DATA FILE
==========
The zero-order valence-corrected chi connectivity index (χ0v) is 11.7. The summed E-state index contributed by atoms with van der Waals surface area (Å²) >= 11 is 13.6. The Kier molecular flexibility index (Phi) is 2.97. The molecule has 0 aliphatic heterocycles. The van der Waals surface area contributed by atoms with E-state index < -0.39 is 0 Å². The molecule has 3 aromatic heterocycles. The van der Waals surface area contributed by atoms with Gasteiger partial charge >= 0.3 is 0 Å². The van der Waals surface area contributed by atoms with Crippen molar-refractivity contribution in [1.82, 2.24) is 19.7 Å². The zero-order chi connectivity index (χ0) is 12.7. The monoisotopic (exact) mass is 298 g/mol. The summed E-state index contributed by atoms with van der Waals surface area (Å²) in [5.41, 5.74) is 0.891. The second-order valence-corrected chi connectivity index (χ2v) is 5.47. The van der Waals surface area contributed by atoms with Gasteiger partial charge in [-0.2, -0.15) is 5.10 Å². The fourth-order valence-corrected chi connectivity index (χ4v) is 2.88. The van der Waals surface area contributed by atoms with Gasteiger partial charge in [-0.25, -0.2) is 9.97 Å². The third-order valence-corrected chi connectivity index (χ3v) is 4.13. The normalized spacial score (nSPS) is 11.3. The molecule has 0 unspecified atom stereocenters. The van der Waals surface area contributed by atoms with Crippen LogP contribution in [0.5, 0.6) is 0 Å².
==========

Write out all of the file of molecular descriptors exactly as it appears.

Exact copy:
The zero-order valence-corrected chi connectivity index (χ0v) is 11.7. The summed E-state index contributed by atoms with van der Waals surface area (Å²) >= 11 is 13.6. The Kier molecular flexibility index (Phi) is 2.97. The molecule has 0 aliphatic heterocycles. The van der Waals surface area contributed by atoms with E-state index < -0.39 is 0 Å². The molecule has 3 aromatic heterocycles. The van der Waals surface area contributed by atoms with Gasteiger partial charge >= 0.3 is 0 Å². The van der Waals surface area contributed by atoms with Crippen molar-refractivity contribution in [1.82, 2.24) is 19.7 Å². The zero-order chi connectivity index (χ0) is 12.7. The monoisotopic (exact) mass is 298 g/mol. The summed E-state index contributed by atoms with van der Waals surface area (Å²) in [5.41, 5.74) is 0.891. The second-order valence-corrected chi connectivity index (χ2v) is 5.47. The van der Waals surface area contributed by atoms with Gasteiger partial charge in [-0.2, -0.15) is 5.10 Å². The fourth-order valence-corrected chi connectivity index (χ4v) is 2.88. The van der Waals surface area contributed by atoms with Gasteiger partial charge in [-0.25, -0.2) is 9.97 Å². The third-order valence-corrected chi connectivity index (χ3v) is 4.13. The normalized spacial score (nSPS) is 11.3. The molecule has 0 unspecified atom stereocenters. The van der Waals surface area contributed by atoms with Crippen LogP contribution in [0.5, 0.6) is 0 Å².